Imagine being an engraver, where attention to detail and keen eyesight made many a practioneer of that trade dispensable by the time they were in their mid-30's. The American Banknote Company, one of the leaders in 19th century engraving of checks, currency, postage stamps, etc. certainly would have found this little vise, patented in 1882, a suitable tool to produce some of their work.
This vise, proudly embossed "Strongs Reversible Engravers Chuck" about the base, captures the essence of the tool as art. The cast iron base measures but 3 1/4" in diameter, and is japanned black with handpainted detail of gold and blue. Atop the base is a nickel plated collar that allows the vise's 4" long jaws to rotate 360 degrees. Above the collar are the nickel plated, and elaborately cast, jaws that are reminiscent of the famed Miller's Patent Ploughing planes. The jaws are hinged at one end, with the opposite end carrying a screw to set the width of the jaws. At the middle of the jaws are two springs that force the jaws apart as the screw is adjusted. There are five circles of varying diameter cast into the top of the jaws so that the vise can hold different sizes of work.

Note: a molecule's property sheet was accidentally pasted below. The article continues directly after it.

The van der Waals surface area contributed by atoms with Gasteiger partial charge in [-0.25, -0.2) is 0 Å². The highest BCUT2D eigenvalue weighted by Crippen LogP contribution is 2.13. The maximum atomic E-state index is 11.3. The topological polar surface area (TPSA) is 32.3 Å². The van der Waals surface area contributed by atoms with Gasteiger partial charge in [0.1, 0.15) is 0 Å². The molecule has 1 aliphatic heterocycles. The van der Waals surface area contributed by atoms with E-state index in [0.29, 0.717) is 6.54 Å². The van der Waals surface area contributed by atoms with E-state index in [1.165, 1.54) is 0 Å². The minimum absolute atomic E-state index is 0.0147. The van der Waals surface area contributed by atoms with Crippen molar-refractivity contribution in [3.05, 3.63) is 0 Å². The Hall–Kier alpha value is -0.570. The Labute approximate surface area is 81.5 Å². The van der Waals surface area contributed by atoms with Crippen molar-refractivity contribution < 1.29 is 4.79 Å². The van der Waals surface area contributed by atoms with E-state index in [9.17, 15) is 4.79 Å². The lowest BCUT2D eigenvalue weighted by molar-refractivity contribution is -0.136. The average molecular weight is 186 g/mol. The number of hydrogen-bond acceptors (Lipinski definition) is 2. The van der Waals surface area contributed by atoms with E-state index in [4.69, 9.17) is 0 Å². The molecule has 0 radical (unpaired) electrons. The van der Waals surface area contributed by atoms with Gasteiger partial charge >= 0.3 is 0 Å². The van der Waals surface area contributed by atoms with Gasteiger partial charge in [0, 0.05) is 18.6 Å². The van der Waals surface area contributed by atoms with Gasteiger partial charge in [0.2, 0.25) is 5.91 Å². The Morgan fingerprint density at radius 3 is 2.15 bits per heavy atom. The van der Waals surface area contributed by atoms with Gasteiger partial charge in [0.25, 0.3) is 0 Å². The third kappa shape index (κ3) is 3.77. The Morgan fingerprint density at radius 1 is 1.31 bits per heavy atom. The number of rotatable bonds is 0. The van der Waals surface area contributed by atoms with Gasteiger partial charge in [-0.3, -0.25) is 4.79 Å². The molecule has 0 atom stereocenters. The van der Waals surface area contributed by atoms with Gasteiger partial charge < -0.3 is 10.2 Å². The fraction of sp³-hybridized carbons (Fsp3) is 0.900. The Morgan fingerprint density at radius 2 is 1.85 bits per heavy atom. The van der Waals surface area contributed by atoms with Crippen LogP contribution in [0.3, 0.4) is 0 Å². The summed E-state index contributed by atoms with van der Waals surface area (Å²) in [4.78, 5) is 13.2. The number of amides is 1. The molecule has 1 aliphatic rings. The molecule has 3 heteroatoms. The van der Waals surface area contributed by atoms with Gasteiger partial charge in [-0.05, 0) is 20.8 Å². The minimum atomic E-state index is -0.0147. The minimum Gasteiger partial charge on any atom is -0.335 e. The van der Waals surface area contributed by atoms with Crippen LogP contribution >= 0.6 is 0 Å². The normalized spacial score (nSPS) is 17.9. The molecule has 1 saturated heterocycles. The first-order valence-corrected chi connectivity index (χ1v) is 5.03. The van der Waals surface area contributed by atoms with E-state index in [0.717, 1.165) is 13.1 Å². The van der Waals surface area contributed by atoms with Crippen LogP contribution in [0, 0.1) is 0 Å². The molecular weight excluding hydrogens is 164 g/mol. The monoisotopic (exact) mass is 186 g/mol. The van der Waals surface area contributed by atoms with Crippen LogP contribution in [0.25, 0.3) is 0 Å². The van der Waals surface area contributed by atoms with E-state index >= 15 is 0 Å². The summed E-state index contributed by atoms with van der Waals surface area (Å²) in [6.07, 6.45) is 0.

Not being one who fancies engraver's tools, this tool goes above and beyond being just a tool. It's a work of art in anyone's eyes, and thus can rightfully be elevated to Inner Sanctum-hood.
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pal, July 20, 1998